Septoria vigilance urged despite dry conditions

DESPITE the dry conditions in many parts of eastern Australia, growers have been urged to remain vigilant for cereal crop diseases including septoria tritici blotch (STB) in relevant and susceptible areas – and particularly if spring rainfall is received.

STB has become an increasingly important stubble-borne foliar disease of wheat, especially in higher rainfall zones of southern Australia.

Nick Poole, Managing Director of the Foundation for Arable Research (FAR) Australia, said STB was one of seven most problematic diseases encountered in southern Victoria over the past eight years.

“It’s a disease that’s reasonably endemic in wheat crops in Tasmania and southern Victoria, and last year we saw the spread of the disease into different parts of South Australia, as well as up into Southern New South Wales,’’ Nick said.

He said with the dry conditions in many areas this season, it could be considered that it should not be a problem, however this was not necessarily the case.

“We saw septoria tritici in some of the earliest wheat crops in early May.’’

“First lesions were showing up in crops in mid-June and now you can find the disease on lower leaves of some of our susceptible varieties.’’

As a result, Nick said it was still very worthwhile to be looking out for STB, especially through southern high rainfall zones.

“It’s easy to identify – with the black fruiting bodies on the leaf lesions.’’

He said disease control was important considering the cropping outlook was actually quite good in some southern areas, which traditionally can face water-logging issues most winters.

STB earlier became more difficult to control in cereals when two-gene fungicide resistance was discovered, indicating resistance to some of the common triazole fungicides used. 

However, the arrival in recent seasons of the dual mode of action, broad spectrum foliar fungicide, Radial® from Adama, has helped growers to improve their management of the disease.

Wheat leaves infected with Septoria tritici blotch. The fungus causes pale grey to dark brown blotches on the leaves, with a typical black fruiting bodies (pycnidia) within the blotches.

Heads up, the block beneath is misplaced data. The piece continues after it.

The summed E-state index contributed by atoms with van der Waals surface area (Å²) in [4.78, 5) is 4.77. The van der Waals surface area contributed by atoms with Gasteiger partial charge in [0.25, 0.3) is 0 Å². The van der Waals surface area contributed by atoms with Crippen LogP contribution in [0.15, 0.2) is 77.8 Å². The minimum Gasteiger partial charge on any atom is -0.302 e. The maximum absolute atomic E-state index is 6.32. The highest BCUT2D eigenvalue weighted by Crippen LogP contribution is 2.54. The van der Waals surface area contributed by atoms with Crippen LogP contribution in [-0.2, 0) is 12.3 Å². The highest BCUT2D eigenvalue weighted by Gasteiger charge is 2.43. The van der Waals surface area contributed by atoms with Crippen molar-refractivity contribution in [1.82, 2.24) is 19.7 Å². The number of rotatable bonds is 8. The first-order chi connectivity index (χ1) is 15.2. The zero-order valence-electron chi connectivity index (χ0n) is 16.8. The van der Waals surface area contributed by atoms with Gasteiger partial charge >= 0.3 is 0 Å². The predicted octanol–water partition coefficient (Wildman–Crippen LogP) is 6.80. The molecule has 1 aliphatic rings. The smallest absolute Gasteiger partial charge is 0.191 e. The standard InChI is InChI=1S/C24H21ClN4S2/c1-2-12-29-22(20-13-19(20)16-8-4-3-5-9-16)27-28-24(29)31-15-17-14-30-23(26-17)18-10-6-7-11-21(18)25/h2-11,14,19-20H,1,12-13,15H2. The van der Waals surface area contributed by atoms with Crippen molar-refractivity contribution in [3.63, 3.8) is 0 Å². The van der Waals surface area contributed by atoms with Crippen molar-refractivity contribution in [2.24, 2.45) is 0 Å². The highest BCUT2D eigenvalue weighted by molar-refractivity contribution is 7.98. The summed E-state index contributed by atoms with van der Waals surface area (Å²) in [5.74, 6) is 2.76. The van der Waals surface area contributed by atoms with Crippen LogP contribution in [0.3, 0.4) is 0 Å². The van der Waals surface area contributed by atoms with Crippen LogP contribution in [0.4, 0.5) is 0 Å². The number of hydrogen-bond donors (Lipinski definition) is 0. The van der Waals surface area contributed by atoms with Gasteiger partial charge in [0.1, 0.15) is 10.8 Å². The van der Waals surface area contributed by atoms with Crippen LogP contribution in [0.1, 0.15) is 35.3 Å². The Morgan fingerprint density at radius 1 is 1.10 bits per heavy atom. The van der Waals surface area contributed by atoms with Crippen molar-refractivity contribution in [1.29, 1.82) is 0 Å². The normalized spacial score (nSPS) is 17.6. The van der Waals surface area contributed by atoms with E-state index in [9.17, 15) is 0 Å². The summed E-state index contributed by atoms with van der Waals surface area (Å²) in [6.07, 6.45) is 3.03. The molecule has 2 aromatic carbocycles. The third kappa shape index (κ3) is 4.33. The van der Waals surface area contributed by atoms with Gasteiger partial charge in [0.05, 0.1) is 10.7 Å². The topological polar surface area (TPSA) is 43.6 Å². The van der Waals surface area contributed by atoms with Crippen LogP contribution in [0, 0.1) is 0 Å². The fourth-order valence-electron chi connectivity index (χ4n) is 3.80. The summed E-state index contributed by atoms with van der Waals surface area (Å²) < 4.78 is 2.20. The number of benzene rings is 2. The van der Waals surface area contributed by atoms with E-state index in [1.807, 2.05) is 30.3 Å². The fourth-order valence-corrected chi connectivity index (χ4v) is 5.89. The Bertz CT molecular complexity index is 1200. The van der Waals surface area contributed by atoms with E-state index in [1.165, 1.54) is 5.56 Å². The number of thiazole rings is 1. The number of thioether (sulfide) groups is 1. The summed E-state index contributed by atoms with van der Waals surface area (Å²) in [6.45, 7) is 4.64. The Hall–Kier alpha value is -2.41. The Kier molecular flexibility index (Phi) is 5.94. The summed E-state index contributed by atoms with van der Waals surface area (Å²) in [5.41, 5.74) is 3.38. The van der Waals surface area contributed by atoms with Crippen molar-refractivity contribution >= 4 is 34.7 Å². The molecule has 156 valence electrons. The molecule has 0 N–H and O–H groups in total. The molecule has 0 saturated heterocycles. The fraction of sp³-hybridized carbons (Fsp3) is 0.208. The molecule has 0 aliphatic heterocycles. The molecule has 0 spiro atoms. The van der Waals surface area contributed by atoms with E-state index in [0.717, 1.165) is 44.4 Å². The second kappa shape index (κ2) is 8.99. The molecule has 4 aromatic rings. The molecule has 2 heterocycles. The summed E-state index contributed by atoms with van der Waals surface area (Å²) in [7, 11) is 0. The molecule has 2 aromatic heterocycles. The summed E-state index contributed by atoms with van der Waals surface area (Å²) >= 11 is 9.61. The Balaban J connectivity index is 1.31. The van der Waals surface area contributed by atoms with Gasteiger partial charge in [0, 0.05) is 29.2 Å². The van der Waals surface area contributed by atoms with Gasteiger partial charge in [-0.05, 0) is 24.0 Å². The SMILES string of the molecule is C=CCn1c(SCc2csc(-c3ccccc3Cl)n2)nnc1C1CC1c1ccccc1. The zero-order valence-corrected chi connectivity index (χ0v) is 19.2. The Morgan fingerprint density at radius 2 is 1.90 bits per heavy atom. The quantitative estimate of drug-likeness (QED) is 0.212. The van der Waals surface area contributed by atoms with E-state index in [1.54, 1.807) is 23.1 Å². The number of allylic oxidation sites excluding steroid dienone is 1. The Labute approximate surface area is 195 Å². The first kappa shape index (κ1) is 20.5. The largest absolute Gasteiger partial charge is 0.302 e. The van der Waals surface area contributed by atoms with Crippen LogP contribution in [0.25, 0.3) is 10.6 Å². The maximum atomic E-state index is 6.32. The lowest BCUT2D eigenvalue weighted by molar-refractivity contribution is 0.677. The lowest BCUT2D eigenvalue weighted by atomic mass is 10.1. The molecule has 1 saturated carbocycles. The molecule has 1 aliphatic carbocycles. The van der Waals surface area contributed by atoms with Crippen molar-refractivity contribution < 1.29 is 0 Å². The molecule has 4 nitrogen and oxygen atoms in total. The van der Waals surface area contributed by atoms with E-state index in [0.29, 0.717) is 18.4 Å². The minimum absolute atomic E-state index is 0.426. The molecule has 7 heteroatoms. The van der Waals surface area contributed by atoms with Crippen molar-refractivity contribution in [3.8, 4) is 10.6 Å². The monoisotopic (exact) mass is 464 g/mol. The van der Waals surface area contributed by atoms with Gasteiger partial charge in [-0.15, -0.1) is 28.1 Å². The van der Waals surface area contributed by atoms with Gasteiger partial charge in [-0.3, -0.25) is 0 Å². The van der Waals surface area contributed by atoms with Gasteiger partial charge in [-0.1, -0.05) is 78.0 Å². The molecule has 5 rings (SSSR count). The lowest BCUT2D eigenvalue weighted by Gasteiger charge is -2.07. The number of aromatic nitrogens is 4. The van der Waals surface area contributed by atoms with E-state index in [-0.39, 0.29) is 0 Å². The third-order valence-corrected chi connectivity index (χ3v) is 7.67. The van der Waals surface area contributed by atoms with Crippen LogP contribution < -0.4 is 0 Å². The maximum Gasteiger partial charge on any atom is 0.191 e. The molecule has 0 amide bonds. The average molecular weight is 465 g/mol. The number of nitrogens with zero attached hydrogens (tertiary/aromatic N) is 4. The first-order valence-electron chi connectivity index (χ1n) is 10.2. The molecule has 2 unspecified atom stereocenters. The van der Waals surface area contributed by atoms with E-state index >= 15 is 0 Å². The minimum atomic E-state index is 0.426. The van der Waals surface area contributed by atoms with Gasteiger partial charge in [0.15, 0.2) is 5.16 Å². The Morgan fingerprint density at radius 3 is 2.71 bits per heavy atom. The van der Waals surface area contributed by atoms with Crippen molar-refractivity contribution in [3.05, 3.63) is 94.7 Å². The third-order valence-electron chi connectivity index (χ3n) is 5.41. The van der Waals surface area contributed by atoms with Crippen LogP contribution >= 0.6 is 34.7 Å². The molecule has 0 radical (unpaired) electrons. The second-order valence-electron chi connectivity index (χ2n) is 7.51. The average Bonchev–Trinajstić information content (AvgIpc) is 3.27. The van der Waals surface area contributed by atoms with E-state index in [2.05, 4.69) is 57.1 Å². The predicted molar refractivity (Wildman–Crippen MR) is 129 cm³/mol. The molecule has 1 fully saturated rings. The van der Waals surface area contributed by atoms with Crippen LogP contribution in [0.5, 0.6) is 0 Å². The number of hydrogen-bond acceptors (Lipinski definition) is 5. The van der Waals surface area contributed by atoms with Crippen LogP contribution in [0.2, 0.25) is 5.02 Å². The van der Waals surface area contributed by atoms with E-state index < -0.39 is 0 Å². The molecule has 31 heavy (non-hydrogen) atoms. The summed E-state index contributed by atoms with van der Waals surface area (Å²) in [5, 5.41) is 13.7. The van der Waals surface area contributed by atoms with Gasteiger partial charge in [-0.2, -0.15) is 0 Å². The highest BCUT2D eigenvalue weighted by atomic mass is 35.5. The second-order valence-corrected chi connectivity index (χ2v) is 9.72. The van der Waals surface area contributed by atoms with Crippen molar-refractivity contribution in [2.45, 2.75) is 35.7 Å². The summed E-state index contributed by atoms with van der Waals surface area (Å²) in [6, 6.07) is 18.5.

Septoria tritici blotch can cause complete death of leaves and significantly reduce yield and grain quality.

The success of Radial against STB in wheat and a wide range of other diseases in wheat and barley is due to the fact it includes the two leading active ingredients for cereal diseases, azoxystrobin and epoxiconazole. Unlike similar products, it is also an EC formulation with micro emulsion properties, with the active ingredients fully dissolved and readily available for crop uptake.

“The dual mode of action provides extended systemic control. It provides both protectant and curative activity of all key foliar diseases in wheat and barley,’’ said Dror Dagan, Head of Portfolio at Adama.

He said Radial targeted infections from the time of spore germination on leaf surfaces, through to development within leaves. Hence, growers applying the fungicide as a preventative treatment prior to spore germination would achieve the maximum return on investment.

Decisions about when to spray Radial this season would depend on a range of factors, including:

  • Disease pressure
  • Visual symptoms
  • Earlier seed dressing/in-furrow applications
  • Crop growth stage, ensuring protection of the “yield-producing’’ leaves
  • Maximising yield potentials.

Early-sown crops and crops sown into wheat stubbles are most at risk of infection.

Trials have indicated Radial performs very well at a rate range of 420-840mL/ha, applied between stem elongation and complete ear emergence.

For further information about Radial foliar fungicide, growers, advisers and agronomists can contact their local Adama representative.

(This article appeared in the October 2018 Edition of Rural Business Magazine)